SURPRISE, Ariz. — It was just 18 pitches but, for Royals pitcher Danny Duffy, his first throws from a mound in nearly 10 months couldn’t have gone better.
By BOB DUTTON
The Kansas City Star
“Everything I wanted,” he said. “Without a doubt. All positive.”
Duffy, 24, left a May 13 game at Chicago in the first inning because of elbow pain that was later determined to be a torn ulnar collateral ligament. He underwent replacement surgery, commonly known as Tommy John surgery, on June 13 in Los Angeles.
“Mother’s Day last year,” Duffy said. “It’s been a long time. It was a lot of fun (to get on the mound again). You take a lot of things for granted in this game, and when you get back out there — even 18 pitches, all fastballs — it’s pretty sick. I had a great time.”
Barring unexpected complications, Duffy will likely throw a similar bullpen session on Friday. His recovery schedule targets a mid-July return, although Duffy said he expects to be ready at some point in June.
“I’ve thrown at 150 feet multiple times,” he said, “but this is the first time I’ve been on a mound (since surgery). Today I was throwing it through the catcher pretty well. I felt like I had been out there for a month. It was better than I expected for sure.”
Shortstop Alcides Escobar isn’t expected to arrive in camp until late Friday because of visa problems affecting his wife’s ability to come to the United States.
“He just got married,” manager Ned Yost said. “Since its Carnival time in Venezuela, the visa office will not reopen until Friday. He’s got to be there to sign for her. Then he’s catching a plane. He’ll be here Friday night.”
That means Escobar will miss the first full-squad workout.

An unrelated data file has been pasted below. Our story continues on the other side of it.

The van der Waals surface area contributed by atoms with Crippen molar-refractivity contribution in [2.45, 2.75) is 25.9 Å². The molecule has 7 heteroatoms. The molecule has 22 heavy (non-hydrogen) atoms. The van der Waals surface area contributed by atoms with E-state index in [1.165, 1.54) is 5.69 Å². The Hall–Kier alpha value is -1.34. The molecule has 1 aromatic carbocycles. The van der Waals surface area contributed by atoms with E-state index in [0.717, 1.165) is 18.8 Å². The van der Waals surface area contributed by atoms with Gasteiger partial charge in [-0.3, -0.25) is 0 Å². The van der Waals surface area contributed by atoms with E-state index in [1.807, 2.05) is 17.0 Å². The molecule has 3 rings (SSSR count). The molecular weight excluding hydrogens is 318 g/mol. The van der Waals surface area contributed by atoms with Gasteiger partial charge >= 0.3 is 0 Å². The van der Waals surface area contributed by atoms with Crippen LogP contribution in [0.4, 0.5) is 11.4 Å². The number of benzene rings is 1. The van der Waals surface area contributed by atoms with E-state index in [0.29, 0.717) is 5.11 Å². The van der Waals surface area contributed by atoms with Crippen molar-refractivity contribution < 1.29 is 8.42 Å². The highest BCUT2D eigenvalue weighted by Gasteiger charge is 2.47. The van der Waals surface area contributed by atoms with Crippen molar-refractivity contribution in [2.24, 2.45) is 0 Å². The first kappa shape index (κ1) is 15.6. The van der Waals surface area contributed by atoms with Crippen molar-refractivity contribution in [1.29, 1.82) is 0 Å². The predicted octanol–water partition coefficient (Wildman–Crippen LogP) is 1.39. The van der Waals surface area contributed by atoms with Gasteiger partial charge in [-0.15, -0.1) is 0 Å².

“He’ll miss the first day,” Yost said, “but he played winter ball. He doesn’t have a lot of catching up to do … I tried to explain to him it’s Carnival time here, too.”
Escobar batted .349 with a .398 on-base percentage in 26 games for Lara in the Venezuela Winter League.
Chen opting out
Veteran lefty Bruce Chen said he can’t wait any longer to get certified to play for China in the World Baseball Classic.
“They’ve had a long time to make a decision,” he said. “I can’t provide any more documents. Today is the 12th. It’s not fair for China to keep waiting.”
Chen believed he was eligible to play for China because his grandparents emigrated from that country to his native Panama. He said the certification committee sought documents that he couldn’t provide.
“I’ve given them all of the documents (available),” he said, “but they feel like they need a little bit more. I’m trying to dig for them, but it’s hard. It was like 70 or 80 years ago.”
Chen practiced last week with the Chinese team in nearby Peoria and was scheduled to depart Feb. 24 for a round-robin tournament in Japan.
It was 25 years ago Wednesday — Feb. 13, 1988 — that the Royals acquired reliever Jeff Montgomery from the Cincinnati Reds for outfielder Van Snider.
At the time, Montgomery had made 14 career appearances for the Reds, while Snider had advanced as far as Class AAA Omaha in the Royals’ system.
Montgomery, now 51, pitched 12 seasons for the Royals while compiling a 3.20 ERA in 686 games and a club-record 304 saves. His 686 appearances are also a club record for pitchers.
The Royals inducted Montgomery into their Hall of Fame in 2003, four years after his retirement.
Snider got just 36 plate appearances in 19 games for the Reds in 1988-89 and had a .200 average with seven hits in 35 at-bats. He never returned to the big leagues and concluded a 15-year career in the minors in 1996 at Union Laguna in the Mexican League.
To reach Bob Dutton, send email to firstname.lastname@example.org. Follow him at twitter.com/Royals_Report.